Which four players should be on the baseball Mount Rushmore?

If you’re a fan of baseball’s grand and wonderful history, a) next time I see you, we should have plenty to talk about, and b) in the meantime, I’ve got a suggestion if you’re willing to pony up just a few paltry shekels per month: Craig Wright’s subscriber-only newsletter, which is the best deal in baseball.

In his latest, Wright addresses a recently popular question: If there were a baseball Mount Rushmore, which four players’ likenesses would be carved into Black Hills granite?

Which isn’t to say Craig answers that question. Not yet, anyway. Rather, he uses the occasion to argue that Ted Williams has been getting short shrift in these discussions. "In a conglomeration of the polls I’ve found for a major league Mount Rushmore," Craig writes, "the top choices in order are Babe Ruth, Jackie Robinson (for reasons beyond his play), Willie Mays, and Ted Williams. Ted was a distant 4th. Willie had almost twice as many votes as Ted, who was left off nearly three-quarter of the ballots."

I’m actually surprised that Williams does that well; I would have guessed that Hank Aaron would come in fourth (or maybe Walter Johnson, if there’s room up there for a moundsman). Because while Williams remains enormously famous today, he’s not considered a particularly well-rounded player. He’s considered just a hitter; sure, maybe the greatest hitter ever, but still just a hitter. Granted, for a long time the Babe was just a hitter, too. But in his early prime he could do some things, and before that he was one of the American League’s best pitchers.

But Craig Wright argues that Williams doesn’t just belong on our baseball Rushmore, but that he’s got a better case than Mays. As Craig notes, there’s a perception that Williams played in the olden days, while Mays is a more modern player — but while it’s true that Williams reached the majors before World War II and Mays lasted into the 1970s, it’s also true that their careers overlapped for nearly a full decade. And Williams was an outstanding hitter throughout that decade. So it’s not like they were playing completely different games.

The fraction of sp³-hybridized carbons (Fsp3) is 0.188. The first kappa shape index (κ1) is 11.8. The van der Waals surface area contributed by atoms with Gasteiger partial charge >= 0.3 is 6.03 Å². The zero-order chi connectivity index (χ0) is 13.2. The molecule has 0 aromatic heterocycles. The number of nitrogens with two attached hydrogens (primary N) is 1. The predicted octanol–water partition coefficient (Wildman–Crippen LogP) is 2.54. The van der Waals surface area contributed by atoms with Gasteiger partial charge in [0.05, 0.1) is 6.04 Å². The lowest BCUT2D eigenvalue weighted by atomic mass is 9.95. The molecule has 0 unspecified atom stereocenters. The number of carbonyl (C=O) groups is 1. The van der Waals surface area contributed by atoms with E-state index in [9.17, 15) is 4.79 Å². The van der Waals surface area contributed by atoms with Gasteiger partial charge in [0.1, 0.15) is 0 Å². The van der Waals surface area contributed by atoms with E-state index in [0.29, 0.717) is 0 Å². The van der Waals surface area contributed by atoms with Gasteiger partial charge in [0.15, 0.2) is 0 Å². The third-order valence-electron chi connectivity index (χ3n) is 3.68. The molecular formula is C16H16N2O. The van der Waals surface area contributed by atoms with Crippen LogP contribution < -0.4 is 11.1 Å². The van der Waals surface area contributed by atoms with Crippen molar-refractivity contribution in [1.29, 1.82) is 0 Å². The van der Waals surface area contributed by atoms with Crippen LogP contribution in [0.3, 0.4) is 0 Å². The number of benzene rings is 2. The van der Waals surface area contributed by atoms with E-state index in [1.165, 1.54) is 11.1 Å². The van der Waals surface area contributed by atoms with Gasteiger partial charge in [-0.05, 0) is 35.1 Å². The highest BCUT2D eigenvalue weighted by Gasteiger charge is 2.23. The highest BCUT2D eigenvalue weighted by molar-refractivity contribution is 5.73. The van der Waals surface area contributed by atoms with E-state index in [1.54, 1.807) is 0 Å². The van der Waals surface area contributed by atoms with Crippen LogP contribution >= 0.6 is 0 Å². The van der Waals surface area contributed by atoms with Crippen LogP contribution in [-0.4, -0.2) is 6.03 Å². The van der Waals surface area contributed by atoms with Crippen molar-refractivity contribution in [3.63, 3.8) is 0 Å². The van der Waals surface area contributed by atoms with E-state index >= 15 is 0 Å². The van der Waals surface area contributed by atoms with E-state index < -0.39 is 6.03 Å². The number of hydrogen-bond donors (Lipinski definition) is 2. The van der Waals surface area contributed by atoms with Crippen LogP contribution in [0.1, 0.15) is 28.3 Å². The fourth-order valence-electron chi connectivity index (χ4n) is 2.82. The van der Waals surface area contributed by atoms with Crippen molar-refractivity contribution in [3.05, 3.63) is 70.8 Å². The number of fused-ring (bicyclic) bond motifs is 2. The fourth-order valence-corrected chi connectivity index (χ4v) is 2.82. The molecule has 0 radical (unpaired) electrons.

Craig makes a couple of other points in Williams’ favor. One, Williams gets gigged by Wins Above Replacement for playing left field, but he would look better if his managers had placed him in right field, a position for which he seems to have been decently enough equipped. And two — and here’s the part I found most interesting — Williams did not benefit from the lower level of play brought about by expansion in the early 1960s, as Mays (and the decade’s other top stars) did. Wright:

When folks talk about the various elements that made it easier or harder to excel in this era or that one, they often overlook the impact of the early years of the first expansion (1961 in the AL and 1962 in the NL).

Over those two seasons the number of major league teams expanded 25% — the most of any expansion –€” and the rules for the expansion were the least generous ever offered to expansion teams. Very little talent initially transferred to the expansion teams. For a few years there, an unusually large amount of playing time went to players who were not really major league caliber. The impact of expansion does tend to balance out, and it happens a lot faster than most suspect, but it still doesn’t happen overnight, and it took longer in that first expansion era than any other.

The performance of a lot of established stars got a relative boost in those years. Hank Aaron’s best season is 1963. Frank Robinson’s best season is 1962. The greatest non-steroid season of the last 57 years was Mickey Mantle’s in 1961. Brooks Robinson has his two best seasons in 1962 and 1964. In 1962 the 41-year-old Stan Musial had his best season in several years, and given that Warren Spahn was 41 and 42 in the first two expansion years, he did amazingly well. Don Drysdale’s top two seasons are 1964-65. The best 4-year run of both Juan Marichal’s and Sandy Koufax’s careers is 1963-66. The best 4-year run in the careers of Whitey Ford and Willie Mays are the first 4 seasons of expansion in their respective leagues. It is worth remembering that Ted Williams never played a day in any expansion era.